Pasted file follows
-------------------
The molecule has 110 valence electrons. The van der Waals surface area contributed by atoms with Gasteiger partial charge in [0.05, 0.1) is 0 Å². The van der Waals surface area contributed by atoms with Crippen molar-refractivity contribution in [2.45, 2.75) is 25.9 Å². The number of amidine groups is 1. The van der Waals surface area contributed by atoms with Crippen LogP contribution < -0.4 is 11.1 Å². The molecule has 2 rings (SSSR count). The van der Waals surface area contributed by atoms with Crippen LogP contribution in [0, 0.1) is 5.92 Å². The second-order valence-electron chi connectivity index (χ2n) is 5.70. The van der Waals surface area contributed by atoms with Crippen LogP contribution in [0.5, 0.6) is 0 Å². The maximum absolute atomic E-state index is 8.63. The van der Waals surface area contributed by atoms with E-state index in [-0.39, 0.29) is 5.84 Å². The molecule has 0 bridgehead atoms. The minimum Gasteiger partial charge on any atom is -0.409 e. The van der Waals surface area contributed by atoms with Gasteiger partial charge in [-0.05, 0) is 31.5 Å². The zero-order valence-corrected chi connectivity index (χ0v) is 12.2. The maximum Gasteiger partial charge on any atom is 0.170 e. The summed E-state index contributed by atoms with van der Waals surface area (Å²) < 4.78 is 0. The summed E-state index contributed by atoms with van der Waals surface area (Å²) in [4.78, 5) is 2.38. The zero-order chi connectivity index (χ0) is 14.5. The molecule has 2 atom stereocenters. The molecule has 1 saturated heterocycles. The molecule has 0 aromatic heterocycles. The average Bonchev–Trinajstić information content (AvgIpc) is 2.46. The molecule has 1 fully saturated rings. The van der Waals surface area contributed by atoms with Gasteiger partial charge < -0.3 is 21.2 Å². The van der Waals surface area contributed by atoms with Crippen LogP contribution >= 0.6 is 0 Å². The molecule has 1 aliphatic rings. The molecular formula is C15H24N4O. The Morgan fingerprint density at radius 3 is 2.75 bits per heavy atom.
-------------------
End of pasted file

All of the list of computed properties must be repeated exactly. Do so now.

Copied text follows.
The molecule has 110 valence electrons. The van der Waals surface area contributed by atoms with Gasteiger partial charge in [0.05, 0.1) is 0 Å². The van der Waals surface area contributed by atoms with Crippen molar-refractivity contribution in [2.45, 2.75) is 25.9 Å². The number of amidine groups is 1. The van der Waals surface area contributed by atoms with Crippen LogP contribution < -0.4 is 11.1 Å². The molecule has 2 rings (SSSR count). The van der Waals surface area contributed by atoms with Crippen LogP contribution in [0, 0.1) is 5.92 Å². The second-order valence-electron chi connectivity index (χ2n) is 5.70. The van der Waals surface area contributed by atoms with Crippen LogP contribution in [0.5, 0.6) is 0 Å². The maximum absolute atomic E-state index is 8.63. The van der Waals surface area contributed by atoms with E-state index in [-0.39, 0.29) is 5.84 Å². The molecule has 0 bridgehead atoms. The minimum Gasteiger partial charge on any atom is -0.409 e. The van der Waals surface area contributed by atoms with Gasteiger partial charge in [-0.05, 0) is 31.5 Å². The zero-order valence-corrected chi connectivity index (χ0v) is 12.2. The maximum Gasteiger partial charge on any atom is 0.170 e. The summed E-state index contributed by atoms with van der Waals surface area (Å²) < 4.78 is 0. The summed E-state index contributed by atoms with van der Waals surface area (Å²) in [4.78, 5) is 2.38. The zero-order chi connectivity index (χ0) is 14.5. The molecule has 2 atom stereocenters. The molecule has 1 saturated heterocycles. The molecule has 0 aromatic heterocycles. The average Bonchev–Trinajstić information content (AvgIpc) is 2.46. The molecule has 1 fully saturated rings. The van der Waals surface area contributed by atoms with Gasteiger partial charge < -0.3 is 21.2 Å². The van der Waals surface area contributed by atoms with Crippen LogP contribution >= 0.6 is 0 Å². The molecule has 1 aliphatic rings. The molecular formula is C15H24N4O. The Morgan fingerprint density at radius 3 is 2.75 bits per heavy atom.